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Reference Number RES-152-25-1011
Title Public risk perceptions, climate change and reframing of UK energy policy
Status Completed
Energy Categories RENEWABLE ENERGY SOURCES(Solar Energy) 10%;
RENEWABLE ENERGY SOURCES(Wind Energy) 10%;
RENEWABLE ENERGY SOURCES(Ocean Energy) 10%;
RENEWABLE ENERGY SOURCES(Bio-Energy) 10%;
RENEWABLE ENERGY SOURCES(Hydropower) 10%;
NUCLEAR FISSION and FUSION(Nuclear Fission, Nuclear supporting technologies) 25%;
OTHER CROSS-CUTTING TECHNOLOGIES or RESEARCH(Environmental, social and economic impacts) 25%;
Research Types Basic and strategic applied research 100%
Science and Technology Fields SOCIAL SCIENCES (Psychology) 25%;
ENVIRONMENTAL SCIENCES (Earth Systems and Environmental Sciences) 75%;
UKERC Cross Cutting Characterisation Sociological economical and environmental impact of energy (Consumer attitudes and behaviour) 100%
Principal Investigator Professor (Nicholas ) Pidgeon
No email address given
Psychology
Cardiff University
Award Type Standard
Funding Source ESRC
Start Date 05 August 2005
End Date 04 June 2006
Duration 10 months
Total Grant Value £47,537
Industrial Sectors No relevance to Underpinning Sectors
Region Wales
Programme ESRC Energy
 
Investigators Principal Investigator Professor (Nicholas ) Pidgeon , Psychology, Cardiff University (99.997%)
  Other Investigator Professor M (Mike ) Hulme , Environmental Sciences, University of East Anglia (0.001%)
Professor T (Tim ) O'Riordan , Environmental Sciences, University of East Anglia (0.001%)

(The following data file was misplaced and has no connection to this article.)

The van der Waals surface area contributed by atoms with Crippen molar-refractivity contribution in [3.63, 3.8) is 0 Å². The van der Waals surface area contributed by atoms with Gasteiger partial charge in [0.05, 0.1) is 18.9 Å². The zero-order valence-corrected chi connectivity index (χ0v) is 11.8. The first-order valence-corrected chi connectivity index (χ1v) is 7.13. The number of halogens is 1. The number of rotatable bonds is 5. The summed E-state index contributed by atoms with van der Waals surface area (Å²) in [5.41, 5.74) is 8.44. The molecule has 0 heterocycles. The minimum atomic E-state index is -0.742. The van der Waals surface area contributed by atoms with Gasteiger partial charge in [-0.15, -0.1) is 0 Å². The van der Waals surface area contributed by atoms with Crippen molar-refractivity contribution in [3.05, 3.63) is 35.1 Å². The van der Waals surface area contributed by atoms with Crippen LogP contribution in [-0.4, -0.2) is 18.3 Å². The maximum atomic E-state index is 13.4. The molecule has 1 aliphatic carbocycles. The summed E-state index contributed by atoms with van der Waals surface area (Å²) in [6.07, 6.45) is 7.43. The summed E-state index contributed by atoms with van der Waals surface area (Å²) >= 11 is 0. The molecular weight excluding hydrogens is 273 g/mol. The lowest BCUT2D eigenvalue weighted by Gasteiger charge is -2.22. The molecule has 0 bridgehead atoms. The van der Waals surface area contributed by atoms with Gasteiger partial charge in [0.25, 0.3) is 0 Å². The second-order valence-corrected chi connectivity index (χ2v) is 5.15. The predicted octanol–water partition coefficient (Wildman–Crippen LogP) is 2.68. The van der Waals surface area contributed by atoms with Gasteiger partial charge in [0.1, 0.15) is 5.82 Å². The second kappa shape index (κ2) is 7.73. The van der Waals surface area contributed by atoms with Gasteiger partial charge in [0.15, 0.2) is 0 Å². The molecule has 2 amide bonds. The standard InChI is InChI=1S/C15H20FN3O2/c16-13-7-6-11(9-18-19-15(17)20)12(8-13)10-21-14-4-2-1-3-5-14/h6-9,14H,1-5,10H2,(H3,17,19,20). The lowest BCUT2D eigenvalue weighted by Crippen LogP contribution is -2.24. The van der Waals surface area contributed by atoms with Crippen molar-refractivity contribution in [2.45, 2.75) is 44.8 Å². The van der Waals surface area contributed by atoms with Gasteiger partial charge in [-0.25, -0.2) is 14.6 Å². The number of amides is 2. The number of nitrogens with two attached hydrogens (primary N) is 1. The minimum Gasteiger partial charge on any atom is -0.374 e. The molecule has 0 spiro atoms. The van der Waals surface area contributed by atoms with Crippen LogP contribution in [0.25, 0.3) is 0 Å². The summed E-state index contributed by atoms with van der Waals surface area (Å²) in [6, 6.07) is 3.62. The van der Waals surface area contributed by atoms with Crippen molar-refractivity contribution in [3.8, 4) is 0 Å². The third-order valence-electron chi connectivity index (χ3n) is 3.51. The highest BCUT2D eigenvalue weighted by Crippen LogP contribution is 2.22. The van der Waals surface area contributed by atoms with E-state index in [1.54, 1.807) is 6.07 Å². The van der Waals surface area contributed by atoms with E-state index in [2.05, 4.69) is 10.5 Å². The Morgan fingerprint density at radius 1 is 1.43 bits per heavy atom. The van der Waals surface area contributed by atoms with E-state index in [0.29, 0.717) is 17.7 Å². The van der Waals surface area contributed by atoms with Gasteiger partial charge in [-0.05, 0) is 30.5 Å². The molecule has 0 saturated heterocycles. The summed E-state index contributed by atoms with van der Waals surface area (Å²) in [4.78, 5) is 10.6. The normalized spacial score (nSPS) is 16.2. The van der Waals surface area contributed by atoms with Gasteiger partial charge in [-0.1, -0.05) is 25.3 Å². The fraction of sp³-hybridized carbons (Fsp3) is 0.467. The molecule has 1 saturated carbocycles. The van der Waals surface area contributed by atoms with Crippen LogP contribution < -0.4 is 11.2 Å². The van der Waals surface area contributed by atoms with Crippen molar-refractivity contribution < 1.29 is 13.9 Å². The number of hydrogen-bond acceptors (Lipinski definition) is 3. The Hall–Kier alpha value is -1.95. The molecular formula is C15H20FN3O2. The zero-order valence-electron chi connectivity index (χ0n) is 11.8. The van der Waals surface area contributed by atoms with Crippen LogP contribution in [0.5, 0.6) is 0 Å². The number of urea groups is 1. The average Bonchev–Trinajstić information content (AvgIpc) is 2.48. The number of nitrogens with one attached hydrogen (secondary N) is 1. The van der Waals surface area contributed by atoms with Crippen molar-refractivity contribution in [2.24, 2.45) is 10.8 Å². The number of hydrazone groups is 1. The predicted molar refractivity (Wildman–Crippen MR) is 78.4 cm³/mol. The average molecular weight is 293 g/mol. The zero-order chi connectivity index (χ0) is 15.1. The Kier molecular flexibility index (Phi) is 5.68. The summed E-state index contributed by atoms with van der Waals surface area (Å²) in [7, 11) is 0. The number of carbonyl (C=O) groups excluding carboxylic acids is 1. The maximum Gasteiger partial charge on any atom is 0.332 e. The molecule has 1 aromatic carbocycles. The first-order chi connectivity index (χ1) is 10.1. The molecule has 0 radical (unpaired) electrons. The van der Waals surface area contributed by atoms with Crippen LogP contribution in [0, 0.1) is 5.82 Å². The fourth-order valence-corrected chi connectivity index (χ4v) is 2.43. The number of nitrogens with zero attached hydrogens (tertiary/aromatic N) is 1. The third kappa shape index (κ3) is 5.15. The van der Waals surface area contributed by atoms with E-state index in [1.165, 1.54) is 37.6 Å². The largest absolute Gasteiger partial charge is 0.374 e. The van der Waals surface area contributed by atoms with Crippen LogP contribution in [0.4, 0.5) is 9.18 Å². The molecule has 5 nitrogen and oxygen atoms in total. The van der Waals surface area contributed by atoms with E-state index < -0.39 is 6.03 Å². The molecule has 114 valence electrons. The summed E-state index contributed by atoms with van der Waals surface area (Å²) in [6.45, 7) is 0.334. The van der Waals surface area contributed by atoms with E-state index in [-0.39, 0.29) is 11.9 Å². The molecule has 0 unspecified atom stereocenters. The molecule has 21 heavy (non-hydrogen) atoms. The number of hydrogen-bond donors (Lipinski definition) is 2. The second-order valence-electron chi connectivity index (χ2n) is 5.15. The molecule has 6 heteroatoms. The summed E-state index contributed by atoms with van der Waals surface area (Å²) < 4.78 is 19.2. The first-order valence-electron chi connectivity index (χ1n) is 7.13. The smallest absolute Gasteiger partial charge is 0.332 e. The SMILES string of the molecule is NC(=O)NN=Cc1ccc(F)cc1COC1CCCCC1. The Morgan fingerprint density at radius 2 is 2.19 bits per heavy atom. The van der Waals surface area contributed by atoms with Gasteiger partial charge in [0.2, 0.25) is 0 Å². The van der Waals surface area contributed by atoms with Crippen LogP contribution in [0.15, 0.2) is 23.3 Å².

Dr W (Wouter ) Poortinga , Psychology, Cardiff University (0.001%)
Web Site https://gtr.ukri.org/projects?ref=RES-152-25-1011
Objectives Objectives not supplied
Abstract The international community has become increasingly aware that action is needed to address climate change. Against this policy background it can be argued that the UK is currently witnessing a reframing of political debate around the construction of new nuclear energy generation capacity as one element of the means of delivering on climate change mitigation. However, citizen perceptions and viewsare also likely to be critical to future public acceptance of any energy policy which includes a new nuclear element. The objective of this project is to understand how citizens respond to this reframing of energy policy. This will be achieved through a major quantitative survey administered by the market research company MORI in 2005, using a representative sample of 1500 respondents drawn fromacross the UK. The survey will explore: perceived risks and benefits of climate change and nuclear energy; attitudes to other forms of energy generation; and the acceptability or otherwise ofnuclearenergy and different energy futures when contextualized in terms of the issue of climate change. The survey is being conducted in collaboration with the Tyndall Centre for Climate Change Research.
Publications (none)
Final Report (none)
Added to Database 02/11/09